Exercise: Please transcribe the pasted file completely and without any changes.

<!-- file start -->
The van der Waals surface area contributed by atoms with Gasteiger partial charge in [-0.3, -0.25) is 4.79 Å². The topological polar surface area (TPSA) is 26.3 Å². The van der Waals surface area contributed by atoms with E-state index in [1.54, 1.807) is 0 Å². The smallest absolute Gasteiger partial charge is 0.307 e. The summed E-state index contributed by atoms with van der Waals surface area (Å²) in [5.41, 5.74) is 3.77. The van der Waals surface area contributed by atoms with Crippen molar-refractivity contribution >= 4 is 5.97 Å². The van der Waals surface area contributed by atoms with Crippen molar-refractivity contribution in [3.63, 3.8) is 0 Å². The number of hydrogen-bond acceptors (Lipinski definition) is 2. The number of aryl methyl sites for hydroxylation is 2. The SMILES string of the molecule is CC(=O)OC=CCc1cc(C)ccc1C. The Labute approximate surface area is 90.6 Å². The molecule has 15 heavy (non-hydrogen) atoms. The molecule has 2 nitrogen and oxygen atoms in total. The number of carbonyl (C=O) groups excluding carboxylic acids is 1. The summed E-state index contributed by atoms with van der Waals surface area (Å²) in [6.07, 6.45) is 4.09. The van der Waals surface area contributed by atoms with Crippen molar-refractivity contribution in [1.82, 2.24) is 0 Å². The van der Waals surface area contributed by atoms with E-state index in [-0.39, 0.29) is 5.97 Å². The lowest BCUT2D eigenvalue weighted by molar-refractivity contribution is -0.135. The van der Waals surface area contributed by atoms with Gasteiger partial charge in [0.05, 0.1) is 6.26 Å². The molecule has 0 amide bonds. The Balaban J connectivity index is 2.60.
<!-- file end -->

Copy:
The van der Waals surface area contributed by atoms with Gasteiger partial charge in [-0.3, -0.25) is 4.79 Å². The topological polar surface area (TPSA) is 26.3 Å². The van der Waals surface area contributed by atoms with E-state index in [1.54, 1.807) is 0 Å². The smallest absolute Gasteiger partial charge is 0.307 e. The summed E-state index contributed by atoms with van der Waals surface area (Å²) in [5.41, 5.74) is 3.77. The van der Waals surface area contributed by atoms with Crippen molar-refractivity contribution >= 4 is 5.97 Å². The van der Waals surface area contributed by atoms with Crippen molar-refractivity contribution in [3.63, 3.8) is 0 Å². The number of hydrogen-bond acceptors (Lipinski definition) is 2. The number of aryl methyl sites for hydroxylation is 2. The SMILES string of the molecule is CC(=O)OC=CCc1cc(C)ccc1C. The Labute approximate surface area is 90.6 Å². The molecule has 15 heavy (non-hydrogen) atoms. The molecule has 2 nitrogen and oxygen atoms in total. The number of carbonyl (C=O) groups excluding carboxylic acids is 1. The summed E-state index contributed by atoms with van der Waals surface area (Å²) in [6.07, 6.45) is 4.09. The van der Waals surface area contributed by atoms with Crippen molar-refractivity contribution in [1.82, 2.24) is 0 Å². The van der Waals surface area contributed by atoms with E-state index in [-0.39, 0.29) is 5.97 Å². The lowest BCUT2D eigenvalue weighted by molar-refractivity contribution is -0.135. The van der Waals surface area contributed by atoms with Gasteiger partial charge in [0.05, 0.1) is 6.26 Å². The molecule has 0 amide bonds. The Balaban J connectivity index is 2.60.